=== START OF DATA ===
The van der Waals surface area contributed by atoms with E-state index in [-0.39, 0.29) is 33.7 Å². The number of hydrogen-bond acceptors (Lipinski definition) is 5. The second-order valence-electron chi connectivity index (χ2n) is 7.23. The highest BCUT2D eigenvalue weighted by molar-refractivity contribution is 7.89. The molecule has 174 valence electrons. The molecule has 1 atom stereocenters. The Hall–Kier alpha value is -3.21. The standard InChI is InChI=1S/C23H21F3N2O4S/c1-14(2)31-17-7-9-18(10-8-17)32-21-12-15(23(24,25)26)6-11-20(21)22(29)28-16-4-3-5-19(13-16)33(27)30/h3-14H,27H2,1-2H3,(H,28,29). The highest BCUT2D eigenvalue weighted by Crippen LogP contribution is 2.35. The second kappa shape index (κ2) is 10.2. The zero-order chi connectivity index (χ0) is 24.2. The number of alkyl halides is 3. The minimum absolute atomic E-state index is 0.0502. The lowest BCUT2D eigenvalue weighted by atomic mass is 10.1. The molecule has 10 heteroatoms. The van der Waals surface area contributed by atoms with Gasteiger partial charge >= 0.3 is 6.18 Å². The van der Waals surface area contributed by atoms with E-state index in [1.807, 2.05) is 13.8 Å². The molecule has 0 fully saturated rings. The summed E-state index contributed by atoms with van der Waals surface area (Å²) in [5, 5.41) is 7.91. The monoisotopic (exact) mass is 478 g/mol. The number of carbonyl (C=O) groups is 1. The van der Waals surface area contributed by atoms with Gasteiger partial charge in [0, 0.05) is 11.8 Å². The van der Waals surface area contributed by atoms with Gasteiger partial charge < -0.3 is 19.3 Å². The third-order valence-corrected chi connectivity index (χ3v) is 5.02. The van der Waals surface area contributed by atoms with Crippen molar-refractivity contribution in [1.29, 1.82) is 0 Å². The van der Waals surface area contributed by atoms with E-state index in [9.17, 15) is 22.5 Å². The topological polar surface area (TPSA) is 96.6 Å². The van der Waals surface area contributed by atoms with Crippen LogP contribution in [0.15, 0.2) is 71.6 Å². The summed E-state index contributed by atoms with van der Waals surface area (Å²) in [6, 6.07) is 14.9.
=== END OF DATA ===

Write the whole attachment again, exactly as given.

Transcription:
The van der Waals surface area contributed by atoms with E-state index in [-0.39, 0.29) is 33.7 Å². The number of hydrogen-bond acceptors (Lipinski definition) is 5. The second-order valence-electron chi connectivity index (χ2n) is 7.23. The highest BCUT2D eigenvalue weighted by molar-refractivity contribution is 7.89. The molecule has 174 valence electrons. The molecule has 1 atom stereocenters. The Hall–Kier alpha value is -3.21. The standard InChI is InChI=1S/C23H21F3N2O4S/c1-14(2)31-17-7-9-18(10-8-17)32-21-12-15(23(24,25)26)6-11-20(21)22(29)28-16-4-3-5-19(13-16)33(27)30/h3-14H,27H2,1-2H3,(H,28,29). The highest BCUT2D eigenvalue weighted by Crippen LogP contribution is 2.35. The second kappa shape index (κ2) is 10.2. The zero-order chi connectivity index (χ0) is 24.2. The number of alkyl halides is 3. The minimum absolute atomic E-state index is 0.0502. The lowest BCUT2D eigenvalue weighted by atomic mass is 10.1. The molecule has 10 heteroatoms. The van der Waals surface area contributed by atoms with Gasteiger partial charge >= 0.3 is 6.18 Å². The van der Waals surface area contributed by atoms with E-state index in [1.807, 2.05) is 13.8 Å². The molecule has 0 fully saturated rings. The summed E-state index contributed by atoms with van der Waals surface area (Å²) in [5, 5.41) is 7.91. The monoisotopic (exact) mass is 478 g/mol. The number of carbonyl (C=O) groups is 1. The van der Waals surface area contributed by atoms with Gasteiger partial charge in [0, 0.05) is 11.8 Å². The van der Waals surface area contributed by atoms with Gasteiger partial charge < -0.3 is 19.3 Å². The third-order valence-corrected chi connectivity index (χ3v) is 5.02. The van der Waals surface area contributed by atoms with Crippen molar-refractivity contribution in [1.29, 1.82) is 0 Å². The van der Waals surface area contributed by atoms with E-state index in [9.17, 15) is 22.5 Å². The topological polar surface area (TPSA) is 96.6 Å². The van der Waals surface area contributed by atoms with Crippen LogP contribution in [0.15, 0.2) is 71.6 Å². The summed E-state index contributed by atoms with van der Waals surface area (Å²) in [6, 6.07) is 14.9.